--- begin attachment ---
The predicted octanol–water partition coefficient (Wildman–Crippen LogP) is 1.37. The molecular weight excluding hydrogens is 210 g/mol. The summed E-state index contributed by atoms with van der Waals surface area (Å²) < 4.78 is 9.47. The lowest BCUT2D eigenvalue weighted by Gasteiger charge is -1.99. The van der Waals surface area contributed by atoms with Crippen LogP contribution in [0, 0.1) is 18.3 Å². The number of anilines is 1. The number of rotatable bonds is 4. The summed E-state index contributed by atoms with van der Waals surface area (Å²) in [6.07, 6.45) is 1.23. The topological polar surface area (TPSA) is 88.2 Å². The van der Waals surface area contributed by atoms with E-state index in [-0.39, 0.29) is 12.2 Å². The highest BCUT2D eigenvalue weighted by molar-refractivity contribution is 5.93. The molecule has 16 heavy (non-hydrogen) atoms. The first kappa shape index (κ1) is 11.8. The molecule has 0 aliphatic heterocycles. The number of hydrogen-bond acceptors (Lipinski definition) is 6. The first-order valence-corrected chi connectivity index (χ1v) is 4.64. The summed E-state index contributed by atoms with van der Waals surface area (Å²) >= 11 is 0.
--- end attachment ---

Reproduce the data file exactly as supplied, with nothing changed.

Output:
The predicted octanol–water partition coefficient (Wildman–Crippen LogP) is 1.37. The molecular weight excluding hydrogens is 210 g/mol. The summed E-state index contributed by atoms with van der Waals surface area (Å²) < 4.78 is 9.47. The lowest BCUT2D eigenvalue weighted by Gasteiger charge is -1.99. The van der Waals surface area contributed by atoms with Crippen LogP contribution in [0, 0.1) is 18.3 Å². The number of anilines is 1. The number of rotatable bonds is 4. The summed E-state index contributed by atoms with van der Waals surface area (Å²) in [6.07, 6.45) is 1.23. The topological polar surface area (TPSA) is 88.2 Å². The van der Waals surface area contributed by atoms with E-state index in [-0.39, 0.29) is 12.2 Å². The highest BCUT2D eigenvalue weighted by molar-refractivity contribution is 5.93. The molecule has 16 heavy (non-hydrogen) atoms. The first kappa shape index (κ1) is 11.8. The molecule has 0 aliphatic heterocycles. The number of hydrogen-bond acceptors (Lipinski definition) is 6. The first-order valence-corrected chi connectivity index (χ1v) is 4.64. The summed E-state index contributed by atoms with van der Waals surface area (Å²) >= 11 is 0.